Bond futures are the most important listed derivative product, but lack liquidity. The big five domestic banks sit on the bulk of the underlying government bonds, but to date have not been accessing the futures market directly even though it has been legally permitted since early 2020.
To further develop liquidity and provide hedging instruments to a broadened participant base on a level playing field with their peers, direct access to more domestic institutions and international investors through QFI and China interbank bond market (CIBM) Direct channels must be permitted.
Interest rate swaps are relatively liquid, but floating reference rates are not aligned with corporate financing reference rates. There is limited recognition of ISDA documentation versus NAFMII documentation, which bifurcates the foreign and domestic derivatives markets and thereby undermines liquidity.
The other cornerstone in the fixed income markets is a well-functioning repo market where sellers can lend securities to buyers, who can, in turn, trade them in the market, providing liquidity to investors. Contrary to global standards, the securities are pledged in China and do not have their ownership transferred which prevents rehypothecation—hence reducing liquidity—and creates risks in case of counterparty default or bankruptcy. There is also no tri-party repo, an important feature needed to encourage bondholders like insurance companies, pension funds, etc. to finance or lend those securities, although we know the CCDC is working on a solution. With respect to foreigners, who are more familiar with repo, it would make sense to allow them to access this market via any channel and not just QFI, as it stands now, and to use the globally recognized GMRA master agreement rather than the local NAFMII documentation.
For both derivatives and repo to work well, close out netting needs to be officially recognized in China preferably through a legislative change at the State Council level; otherwise, these capital-intensive instruments will bear significantly increased costs.
Finally, as global fixed income markets are dominated by institutional investors, the size of their participation—both domestic and foreign—needs to increase dramatically. One big regulatory change would be to lower the statutory liquidity requirement on banks to hold government bonds so that insurers, pension funds, asset managers, etc. can be lured into the market. Regulators should also consider broadening the range of fixed income products for retail investors through bond ETFs or funds, which could partially unlock the large retail bank deposits (USD 32trn) as a potential source for future development.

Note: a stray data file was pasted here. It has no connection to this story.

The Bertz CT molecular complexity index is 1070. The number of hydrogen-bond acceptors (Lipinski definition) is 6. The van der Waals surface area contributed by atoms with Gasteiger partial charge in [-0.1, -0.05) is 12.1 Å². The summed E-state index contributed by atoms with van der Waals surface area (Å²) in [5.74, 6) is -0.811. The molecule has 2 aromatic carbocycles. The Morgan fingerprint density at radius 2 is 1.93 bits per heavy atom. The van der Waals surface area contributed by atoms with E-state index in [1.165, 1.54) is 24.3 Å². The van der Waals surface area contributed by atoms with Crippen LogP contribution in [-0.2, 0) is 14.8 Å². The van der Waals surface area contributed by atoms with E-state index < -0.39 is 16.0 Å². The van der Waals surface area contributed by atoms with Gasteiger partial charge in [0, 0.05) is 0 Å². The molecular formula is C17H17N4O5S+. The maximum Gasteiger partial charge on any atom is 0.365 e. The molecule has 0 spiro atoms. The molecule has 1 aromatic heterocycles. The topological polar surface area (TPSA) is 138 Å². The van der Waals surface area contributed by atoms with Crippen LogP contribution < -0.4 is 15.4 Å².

Currently, limited FII participation (3.2%) is mainly focused on government bonds and is very small compared with other large bond markets. There has been growing interest around bond index inclusion following the FTSE Russell announcement. To encourage further FII participation, the various access channels can be further streamlined (see below under market access). There is also a need for an overall tax exemption reform or clarification (e.g. extension of the tax exemption for FIIs expiring in November 2021 from VAT and withholding tax on interest and widening of the scope of eligible debt securities to asset-backed notes, asset-backed securities, and certificates of deposits, FX capital gains on repatriation) to bring China in line with other markets. Finally, there is very limited use of RMB as an international currency (1.16%/1.88% according to SWIFT). USD remains the key currency for international trade and financing, including for BRI projects. Accelerating capital account and foreign exchange reforms would support the adoption of the currency for both financing and investment. This is a good segue into our next topic.
3 Foreign Exchange
The FX market is the world’s largest financial market. Effective and efficient exchange of currencies underpins the world’s entire financial system. The FX market is also the basis of the global payments system. The volume of transactions is, therefore, very high, and these transactions are often executed by market participants across geographical borders.